6. Sauces and spreads (mayonnaise, jams, tomato sauce, bbq sauce, dressings)
Inside her pantry.
How can a cooking novice build their kitchen confidence?
I’d suggest starting on easy items from trusted and trialed recipe sources. Failures are inevitable but if you have them early when you start cooking, they can hurt your cooking confidence.
Also having your “mise en place” or ingredients chopped and prepared always seems to make things go much smoother and avoids any panic -I know this from first hand experience!
Best tip for throwing a dinner party?
I’d suggest making things that don’t require you to be in the kitchen while everyone is talking in another room. Usually dessert is easy for this (or just put out a lovely cheese platter). Entrees can be a cold salad or a soup warmed up and mains can be things that you put in the oven as guests are there. Also people take their cues from the host and/or hostess and if you are stressed, guests won’t relax. At my first dinner party, I was stressed and spent most of the time in the kitchen and vowed that wouldn’t happen again.
The LifeStyled List.
Tea or Coffee? Tea.
Favourite Flower? Freesias or gardenias for smell, Arum lilies or peonies for look (can you tell that I love flowers?).
Heels or Flats? Heels.
Style Crush? Morticia Addams.
Favourite City? Rome.
Reading… The Fifty Shades trilogy.
Listening… Snow Patrol.
Wearing… High heeled boots.
I need… rest and sleep.
I want… a spa day.
The Rainbow Cake.
I know what you’re thinking. Where is the recipe for that cake in the first picture? Just look at this thing. I mean…. I’m going to give it a try but maybe one of you will beat me to it.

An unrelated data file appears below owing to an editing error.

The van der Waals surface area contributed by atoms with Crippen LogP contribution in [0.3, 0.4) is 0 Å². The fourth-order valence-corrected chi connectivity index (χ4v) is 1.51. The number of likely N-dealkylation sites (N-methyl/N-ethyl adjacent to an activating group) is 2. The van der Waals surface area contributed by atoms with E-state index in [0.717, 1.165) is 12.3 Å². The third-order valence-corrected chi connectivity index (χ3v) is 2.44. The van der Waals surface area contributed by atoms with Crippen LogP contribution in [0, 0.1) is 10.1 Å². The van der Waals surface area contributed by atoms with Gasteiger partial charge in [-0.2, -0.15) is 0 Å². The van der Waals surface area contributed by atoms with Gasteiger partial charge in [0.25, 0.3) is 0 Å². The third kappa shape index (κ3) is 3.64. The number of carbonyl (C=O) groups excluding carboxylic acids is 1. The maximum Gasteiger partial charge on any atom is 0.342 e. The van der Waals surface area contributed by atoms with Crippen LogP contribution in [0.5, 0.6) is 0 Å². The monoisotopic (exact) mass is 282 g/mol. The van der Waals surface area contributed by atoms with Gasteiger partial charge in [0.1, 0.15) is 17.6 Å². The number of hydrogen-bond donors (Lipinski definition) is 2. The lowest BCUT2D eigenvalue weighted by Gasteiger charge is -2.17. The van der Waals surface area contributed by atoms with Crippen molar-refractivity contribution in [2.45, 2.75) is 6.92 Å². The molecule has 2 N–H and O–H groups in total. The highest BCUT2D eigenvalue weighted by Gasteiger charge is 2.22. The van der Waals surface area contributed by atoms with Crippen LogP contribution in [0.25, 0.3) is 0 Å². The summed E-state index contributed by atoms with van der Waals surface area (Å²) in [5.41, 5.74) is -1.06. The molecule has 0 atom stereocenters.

19 oz or (275g) unsalted (sweet) butter
1 cup granulated or caster sugar
7 large eggs
1 teaspoon pure vanilla extract
4 cups (400g) sifted cake flour (to make cake flour, place 2 tablespoons cornflour in a 2 cup measuring cup and top fill up the rest with plain flour)
2 teaspoons (10g) baking powder
1/2 teaspoon (3g) salt
Food colouring gels in: Royal Blue, Violet, Sky Blue, Green, Yellow, Orange and Red
Fondant in the colours of your choice
Mini white marshmallows
1. Preheat the oven to 325°F/160°C and put a rack in the centre. Butter and line a 21cm round springform pan. Weigh the bowl of your electric mixer and record the weight-this is important.
2. Beat the butter and sugar in an electric mixer until light and fluffy, about 2 minutes. Beat in the eggs one at a time, mixing well-it may look curdled but it’s ok, it will come together once you add the flour. Then add the vanilla extract. Stir in the flour mixture and baking powder at low speed until just combined.
3. Now comes the tricky part. Get your food colouring and get 7 bowls or containers. Figure out how much your batter weighs. To do this, you weigh the bowl with the batter and subtract the weight of the bowl that you recorded. Mine weighed about 2 kgs. Divide into seven which was just less than 300grams per container. The last colour that you put in will dominate so gradually put a little less for the last colour (which for me was red). I started with 280grams for the Royal Blue and ended up with about 220grams for the red.
4. Take your lined pan. place a circle of the Royal Blue batter in a circle shape. Then in the centre of this place another circle of batter in the Violet. Keep doing this with the rest of the colours until you reach the last colour, red. My dough was a bit too thick so I pressed it down with a sheet of parchment so that it reached the sides. Place it in the oven, being careful not to tip the tin sideways.
5. Bake until a toothpick inserted into the centre comes out clean, about 55-60 minutes. Cool in the pan for 10 minutes and then cool.
The Vanilla Buttercream
125g butter, soft at room temperature
3 cups icing sugar, sifted
2 tablespoons milk
1. Beat butter in an electric mixer fitted with a paddle attachment. Gradually add the icing sugar 1/2 cup at a time along with the milk to help it bind. Beat for about 5 minutes on medium to high speed. Add vanilla extract and beat until incorporated. Spread onto cooled cake.
1. Roll each fondant colour into a long sausage shape and then flatten out with a small rolling pin. With a sharp paring knife or a pizza cutter, trim it to make a rainbow shape and place on cake.
For pictures and Lorraine’s explanations CLICK HERE